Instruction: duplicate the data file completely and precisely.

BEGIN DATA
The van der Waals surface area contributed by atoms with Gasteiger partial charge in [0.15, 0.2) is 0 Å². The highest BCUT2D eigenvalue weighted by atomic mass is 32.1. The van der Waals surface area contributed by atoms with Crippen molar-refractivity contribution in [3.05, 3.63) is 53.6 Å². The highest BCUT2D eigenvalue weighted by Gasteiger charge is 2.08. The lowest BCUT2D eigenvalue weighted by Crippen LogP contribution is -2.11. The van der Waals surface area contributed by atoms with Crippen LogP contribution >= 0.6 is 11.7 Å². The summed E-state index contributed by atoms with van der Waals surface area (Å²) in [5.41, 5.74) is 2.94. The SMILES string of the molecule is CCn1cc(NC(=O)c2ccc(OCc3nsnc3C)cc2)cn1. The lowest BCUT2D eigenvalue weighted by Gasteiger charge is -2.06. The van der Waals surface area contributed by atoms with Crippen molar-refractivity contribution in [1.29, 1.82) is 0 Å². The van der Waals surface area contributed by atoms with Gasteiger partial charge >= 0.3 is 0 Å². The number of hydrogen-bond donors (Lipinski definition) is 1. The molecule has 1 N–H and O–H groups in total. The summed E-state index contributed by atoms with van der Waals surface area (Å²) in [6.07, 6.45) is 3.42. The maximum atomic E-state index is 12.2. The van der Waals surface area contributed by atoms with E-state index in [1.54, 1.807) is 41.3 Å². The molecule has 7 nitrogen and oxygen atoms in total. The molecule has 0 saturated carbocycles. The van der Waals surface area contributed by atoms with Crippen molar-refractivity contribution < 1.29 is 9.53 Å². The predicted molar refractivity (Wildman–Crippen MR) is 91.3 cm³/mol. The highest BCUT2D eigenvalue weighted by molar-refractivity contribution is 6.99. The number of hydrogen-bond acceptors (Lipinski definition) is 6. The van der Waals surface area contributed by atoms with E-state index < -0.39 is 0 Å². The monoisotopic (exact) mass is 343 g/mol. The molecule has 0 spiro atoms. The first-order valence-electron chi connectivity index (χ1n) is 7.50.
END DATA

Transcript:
The van der Waals surface area contributed by atoms with Gasteiger partial charge in [0.15, 0.2) is 0 Å². The highest BCUT2D eigenvalue weighted by atomic mass is 32.1. The van der Waals surface area contributed by atoms with Crippen molar-refractivity contribution in [3.05, 3.63) is 53.6 Å². The highest BCUT2D eigenvalue weighted by Gasteiger charge is 2.08. The lowest BCUT2D eigenvalue weighted by Crippen LogP contribution is -2.11. The van der Waals surface area contributed by atoms with Crippen LogP contribution >= 0.6 is 11.7 Å². The summed E-state index contributed by atoms with van der Waals surface area (Å²) in [5.41, 5.74) is 2.94. The SMILES string of the molecule is CCn1cc(NC(=O)c2ccc(OCc3nsnc3C)cc2)cn1. The lowest BCUT2D eigenvalue weighted by Gasteiger charge is -2.06. The van der Waals surface area contributed by atoms with Crippen molar-refractivity contribution in [1.29, 1.82) is 0 Å². The van der Waals surface area contributed by atoms with Gasteiger partial charge >= 0.3 is 0 Å². The number of hydrogen-bond donors (Lipinski definition) is 1. The molecule has 1 N–H and O–H groups in total. The summed E-state index contributed by atoms with van der Waals surface area (Å²) in [6.07, 6.45) is 3.42. The maximum atomic E-state index is 12.2. The van der Waals surface area contributed by atoms with E-state index in [1.54, 1.807) is 41.3 Å². The molecule has 7 nitrogen and oxygen atoms in total. The molecule has 0 saturated carbocycles. The van der Waals surface area contributed by atoms with Crippen molar-refractivity contribution < 1.29 is 9.53 Å². The predicted molar refractivity (Wildman–Crippen MR) is 91.3 cm³/mol. The highest BCUT2D eigenvalue weighted by molar-refractivity contribution is 6.99. The number of hydrogen-bond acceptors (Lipinski definition) is 6. The van der Waals surface area contributed by atoms with E-state index < -0.39 is 0 Å². The monoisotopic (exact) mass is 343 g/mol. The molecule has 0 spiro atoms. The first-order valence-electron chi connectivity index (χ1n) is 7.50.